U.S. equities and stock exchange traded funds slipped Tuesday but moderately pared losses by mid-day, as investors shied away from risk assets and turned to safe-haven bets amidst mounting geopolitical concerns.
Geopolitical developments across the world added to the market concerns as the U.S. considers further military action in Syria and North Korea rattles its saber in face of speculation of a pre-emptive U.S. military strike.
Observers were concerned of escalated tensions after President Donald Trump said on Twitter that “North Korea is looking for trouble,” and that the U.S. would “solve the problem,” Bloomberg reports.
“It seems like a perfect storm of factors re-pricing the reflation trade that we’ve seen since the election,” Michael Lorizio, a senior trader at Manulife Asset Management, told Bloomberg. “As the global macro picture gets muddied a bit by some strong words from North Korea and the president’s tweets, that’s spooked markets that were already in a bit of a risk-off tone to begin with.”
The White House said President Trump was open to authorizing additional strikes on Syria if Damascus uses chemical weapons again while North Korea warned of a nuclear retaliation if provoked as a U.S. Navy group ships toward the western Pacific, reports Yashaswini Swamynathan for Reuters.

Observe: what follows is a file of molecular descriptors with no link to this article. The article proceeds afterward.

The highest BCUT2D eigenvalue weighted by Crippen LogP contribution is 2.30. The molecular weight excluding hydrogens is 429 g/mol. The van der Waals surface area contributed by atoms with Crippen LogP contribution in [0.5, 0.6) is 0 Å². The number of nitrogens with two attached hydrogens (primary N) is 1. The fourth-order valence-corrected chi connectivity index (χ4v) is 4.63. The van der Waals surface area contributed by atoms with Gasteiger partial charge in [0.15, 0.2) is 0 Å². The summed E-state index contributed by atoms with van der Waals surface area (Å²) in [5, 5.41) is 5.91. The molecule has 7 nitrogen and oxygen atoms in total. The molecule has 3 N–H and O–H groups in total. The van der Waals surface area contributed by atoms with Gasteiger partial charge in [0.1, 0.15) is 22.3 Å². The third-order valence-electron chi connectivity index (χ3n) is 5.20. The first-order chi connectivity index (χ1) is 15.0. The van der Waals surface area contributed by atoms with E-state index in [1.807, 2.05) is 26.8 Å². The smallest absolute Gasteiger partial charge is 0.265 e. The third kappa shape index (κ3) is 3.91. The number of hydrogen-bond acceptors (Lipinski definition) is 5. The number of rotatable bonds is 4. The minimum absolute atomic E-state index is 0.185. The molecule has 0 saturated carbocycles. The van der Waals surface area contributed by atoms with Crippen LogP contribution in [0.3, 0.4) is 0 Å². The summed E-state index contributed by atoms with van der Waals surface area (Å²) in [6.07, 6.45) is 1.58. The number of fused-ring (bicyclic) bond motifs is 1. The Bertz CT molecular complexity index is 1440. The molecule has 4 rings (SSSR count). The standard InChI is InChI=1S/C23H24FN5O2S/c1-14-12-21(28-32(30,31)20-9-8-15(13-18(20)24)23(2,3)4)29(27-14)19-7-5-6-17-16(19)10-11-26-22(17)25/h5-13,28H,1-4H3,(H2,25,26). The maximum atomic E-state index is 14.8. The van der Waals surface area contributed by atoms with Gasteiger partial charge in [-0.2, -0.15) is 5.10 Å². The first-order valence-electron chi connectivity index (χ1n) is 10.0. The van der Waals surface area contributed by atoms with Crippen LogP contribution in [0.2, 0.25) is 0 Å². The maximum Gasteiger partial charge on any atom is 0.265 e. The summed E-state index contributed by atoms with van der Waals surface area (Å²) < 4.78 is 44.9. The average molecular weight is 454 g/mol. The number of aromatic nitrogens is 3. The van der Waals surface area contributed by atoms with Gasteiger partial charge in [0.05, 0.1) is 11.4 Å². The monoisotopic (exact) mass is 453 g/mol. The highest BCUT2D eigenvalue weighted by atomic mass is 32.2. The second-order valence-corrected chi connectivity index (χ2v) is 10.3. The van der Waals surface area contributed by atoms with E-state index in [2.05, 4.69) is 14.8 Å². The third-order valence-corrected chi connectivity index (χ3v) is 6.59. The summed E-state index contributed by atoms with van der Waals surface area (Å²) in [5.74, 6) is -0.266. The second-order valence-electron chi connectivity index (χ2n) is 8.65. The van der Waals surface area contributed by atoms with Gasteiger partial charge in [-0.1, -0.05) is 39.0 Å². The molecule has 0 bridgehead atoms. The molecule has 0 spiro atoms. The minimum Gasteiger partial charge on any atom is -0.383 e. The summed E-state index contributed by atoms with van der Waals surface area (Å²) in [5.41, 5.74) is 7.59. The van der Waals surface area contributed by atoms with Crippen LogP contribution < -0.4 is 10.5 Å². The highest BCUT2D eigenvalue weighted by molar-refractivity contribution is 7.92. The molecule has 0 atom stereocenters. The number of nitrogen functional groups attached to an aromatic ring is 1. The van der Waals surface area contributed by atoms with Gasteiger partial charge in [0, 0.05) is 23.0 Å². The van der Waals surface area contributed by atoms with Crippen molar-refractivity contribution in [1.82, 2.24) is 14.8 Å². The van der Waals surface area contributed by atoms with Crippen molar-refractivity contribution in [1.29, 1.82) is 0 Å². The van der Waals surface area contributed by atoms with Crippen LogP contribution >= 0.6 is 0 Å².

Quincy Krosby, market strategist at Prudential Financial, pointed out that investors are shifting to traditional safe-haven bets, like gold bullion, U.S. Treasuries and the Japanese yen, in light of the geopolitical risks.
“The question is, is there going to be an escalation, and that’s always what the market is worried about, particularly with a new administration,” Krosby told Reuters.
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